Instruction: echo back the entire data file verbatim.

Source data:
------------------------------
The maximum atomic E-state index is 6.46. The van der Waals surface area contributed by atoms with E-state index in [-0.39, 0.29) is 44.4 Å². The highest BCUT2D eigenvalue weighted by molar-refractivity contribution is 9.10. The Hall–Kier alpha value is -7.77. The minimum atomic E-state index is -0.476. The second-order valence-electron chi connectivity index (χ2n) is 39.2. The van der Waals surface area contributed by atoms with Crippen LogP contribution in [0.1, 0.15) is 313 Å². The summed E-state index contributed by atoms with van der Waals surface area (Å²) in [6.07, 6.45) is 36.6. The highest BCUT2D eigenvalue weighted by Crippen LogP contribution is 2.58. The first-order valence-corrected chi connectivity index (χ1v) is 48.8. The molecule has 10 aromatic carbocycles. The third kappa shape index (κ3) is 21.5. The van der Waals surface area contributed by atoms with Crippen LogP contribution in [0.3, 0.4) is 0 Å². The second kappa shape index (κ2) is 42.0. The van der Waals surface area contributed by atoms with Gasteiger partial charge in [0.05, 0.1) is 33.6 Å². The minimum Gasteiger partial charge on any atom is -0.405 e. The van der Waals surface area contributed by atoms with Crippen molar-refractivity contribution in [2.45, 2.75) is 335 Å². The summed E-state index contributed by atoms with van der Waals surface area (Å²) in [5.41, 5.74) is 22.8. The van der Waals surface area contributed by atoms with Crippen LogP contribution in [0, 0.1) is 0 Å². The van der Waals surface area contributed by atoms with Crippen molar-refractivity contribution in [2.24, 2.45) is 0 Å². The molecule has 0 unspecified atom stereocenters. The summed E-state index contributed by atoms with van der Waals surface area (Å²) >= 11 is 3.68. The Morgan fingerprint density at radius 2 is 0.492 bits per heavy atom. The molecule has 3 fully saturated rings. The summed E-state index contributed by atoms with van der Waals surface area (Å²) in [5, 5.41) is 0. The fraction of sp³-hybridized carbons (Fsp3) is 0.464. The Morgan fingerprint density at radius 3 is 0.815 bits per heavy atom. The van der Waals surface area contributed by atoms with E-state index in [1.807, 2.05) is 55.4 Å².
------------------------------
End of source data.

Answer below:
The maximum atomic E-state index is 6.46. The van der Waals surface area contributed by atoms with E-state index in [-0.39, 0.29) is 44.4 Å². The highest BCUT2D eigenvalue weighted by molar-refractivity contribution is 9.10. The Hall–Kier alpha value is -7.77. The minimum atomic E-state index is -0.476. The second-order valence-electron chi connectivity index (χ2n) is 39.2. The van der Waals surface area contributed by atoms with Crippen LogP contribution in [0.1, 0.15) is 313 Å². The summed E-state index contributed by atoms with van der Waals surface area (Å²) in [6.07, 6.45) is 36.6. The highest BCUT2D eigenvalue weighted by Crippen LogP contribution is 2.58. The first-order valence-corrected chi connectivity index (χ1v) is 48.8. The molecule has 10 aromatic carbocycles. The third kappa shape index (κ3) is 21.5. The van der Waals surface area contributed by atoms with Crippen LogP contribution in [0.3, 0.4) is 0 Å². The second kappa shape index (κ2) is 42.0. The van der Waals surface area contributed by atoms with Gasteiger partial charge in [0.05, 0.1) is 33.6 Å². The minimum Gasteiger partial charge on any atom is -0.405 e. The van der Waals surface area contributed by atoms with Crippen molar-refractivity contribution in [2.45, 2.75) is 335 Å². The summed E-state index contributed by atoms with van der Waals surface area (Å²) in [5.41, 5.74) is 22.8. The van der Waals surface area contributed by atoms with Crippen LogP contribution in [0, 0.1) is 0 Å². The van der Waals surface area contributed by atoms with Crippen molar-refractivity contribution in [2.24, 2.45) is 0 Å². The molecule has 0 unspecified atom stereocenters. The summed E-state index contributed by atoms with van der Waals surface area (Å²) >= 11 is 3.68. The Morgan fingerprint density at radius 2 is 0.492 bits per heavy atom. The molecule has 3 fully saturated rings. The summed E-state index contributed by atoms with van der Waals surface area (Å²) in [5, 5.41) is 0. The fraction of sp³-hybridized carbons (Fsp3) is 0.464. The Morgan fingerprint density at radius 3 is 0.815 bits per heavy atom. The van der Waals surface area contributed by atoms with E-state index in [1.807, 2.05) is 55.4 Å².